In our new weekly advice column, The Tribe’s resident “Agony Aunt” is here to come to the rescue of anyone needing help with love, sex and relationships.
Q: Dear Auntie,
Lately I feel like my friends have been ‘slut shaming’ me. I have an active sex life, but I’ve never thought of myself as promiscuous. I want to enjoy my time here and have some fun, but I don’t want to go too far and be considered a ‘slut’. After all, they’re my friends so I should listen to them, right?
A: Dear Reader,
We’re at a time in our lives where we can, and should, make mistakes. We should try new things, talk to new people, experience life and enjoy it. No one, especially your friends should try to take that away from you. In our so-called ‘progressive society’ we’re supposed to be accepting of all walks of life, but old values die hard and a sexually active girl can still, unfortunately, seen to be a slut.
With all the stresses we have in our lives as students: essays, making new friends, working out who we are and what our future holds, we need something in our life that is constant and doesn’t add extra stress – that’s where friends come in. Sex is also great way to alleviate stress – it’s like yoga but more fun. As long as the sex you are having is consensual and you don’t feel pressured, then you can have as much or as little of it as you like, and you should never feel guilty for that.
I come from a traditional thinking family. Not quite ‘no sex before marriage’ but having sex outside a long-term relationship was frowned upon. It took me a while to work out that having sexual ‘adventures’ (as I like to call them because you learn something new with every partner) was something I could do, without guilt or shame. Naturally, the reasons my family had for their opinion were centred around how I would be viewed. A girl who has sex? God forbid! People might start to think you like it! (let’s all roll our eyes together 3…2…1).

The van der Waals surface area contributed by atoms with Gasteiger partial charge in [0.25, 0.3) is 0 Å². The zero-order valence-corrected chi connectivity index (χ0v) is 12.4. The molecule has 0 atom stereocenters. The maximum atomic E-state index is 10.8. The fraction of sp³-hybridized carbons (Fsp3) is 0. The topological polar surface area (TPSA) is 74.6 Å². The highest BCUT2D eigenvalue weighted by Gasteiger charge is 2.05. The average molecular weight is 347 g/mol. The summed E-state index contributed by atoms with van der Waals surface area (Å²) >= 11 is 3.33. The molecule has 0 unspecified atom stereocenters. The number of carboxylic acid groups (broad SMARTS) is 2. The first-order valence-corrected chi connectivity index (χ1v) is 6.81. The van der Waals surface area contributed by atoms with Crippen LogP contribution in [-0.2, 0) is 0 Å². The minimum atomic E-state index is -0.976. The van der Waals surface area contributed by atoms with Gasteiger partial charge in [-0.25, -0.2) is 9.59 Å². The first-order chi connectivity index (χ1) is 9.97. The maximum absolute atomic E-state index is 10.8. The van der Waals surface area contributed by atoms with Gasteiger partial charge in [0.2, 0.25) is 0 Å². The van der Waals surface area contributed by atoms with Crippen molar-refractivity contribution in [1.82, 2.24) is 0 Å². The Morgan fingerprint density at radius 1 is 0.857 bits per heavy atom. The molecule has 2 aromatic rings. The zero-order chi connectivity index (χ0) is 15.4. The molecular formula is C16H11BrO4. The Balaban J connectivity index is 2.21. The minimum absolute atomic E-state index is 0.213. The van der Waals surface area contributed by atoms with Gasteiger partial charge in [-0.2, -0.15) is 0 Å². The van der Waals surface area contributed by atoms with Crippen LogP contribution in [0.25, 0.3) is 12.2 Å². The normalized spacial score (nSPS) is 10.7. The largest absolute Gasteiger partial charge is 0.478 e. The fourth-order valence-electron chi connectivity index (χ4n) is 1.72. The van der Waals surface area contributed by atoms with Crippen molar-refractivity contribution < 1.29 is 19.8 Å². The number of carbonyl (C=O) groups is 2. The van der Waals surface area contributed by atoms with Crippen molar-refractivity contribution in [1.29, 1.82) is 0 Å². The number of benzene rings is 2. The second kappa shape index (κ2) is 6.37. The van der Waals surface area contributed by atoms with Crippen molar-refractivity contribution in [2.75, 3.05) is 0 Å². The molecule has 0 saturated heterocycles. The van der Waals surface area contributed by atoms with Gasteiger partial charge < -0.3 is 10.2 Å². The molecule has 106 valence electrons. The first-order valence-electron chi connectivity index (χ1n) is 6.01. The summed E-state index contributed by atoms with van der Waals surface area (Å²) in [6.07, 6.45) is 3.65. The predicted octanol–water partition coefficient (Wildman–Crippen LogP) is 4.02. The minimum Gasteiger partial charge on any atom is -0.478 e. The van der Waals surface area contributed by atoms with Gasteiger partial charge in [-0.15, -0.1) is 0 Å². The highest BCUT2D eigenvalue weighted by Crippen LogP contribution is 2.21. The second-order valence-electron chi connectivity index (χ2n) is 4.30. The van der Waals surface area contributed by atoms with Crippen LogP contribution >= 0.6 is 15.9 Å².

I care what people think. I turn red with embarrassment when I accidentally play a video aloud in the silent section of the library, I feel self-conscious when my shoes make too much of a noise, or if my hair looks weird – how people view me is a concern. But when it comes to my sex life, other than the person I’m having sex with, no one else’s opinion matters. Don’t like the person I’m with? Then don’t talk to them. Don’t like the fact it’s outside a relationship? You’re entitled to that opinion, but don’t judge me by your standards.
I hold myself to certain values – I like to think we all do – and, to me, those values and standards are important; they help me lead a fun but safe life. That said, I am fully aware that not everyone, not even some of my friends, share those standards. The role of a friend is not to criticise or impose a view, it is to support. If your friends are not supporting you, then they’re not being very good friends. They are well within their rights to not have sex themselves or to think that they would only want sex inside a relationship, or marriage. What they are not entitled to do is impose that view on you and expect you to conform to it.
So, the next time your friend makes a snide remark about your sex life, address it. Tell them it makes you uncomfortable. More often than not in these situations, you find that it is the critic, and not the criticised, who has the problem.
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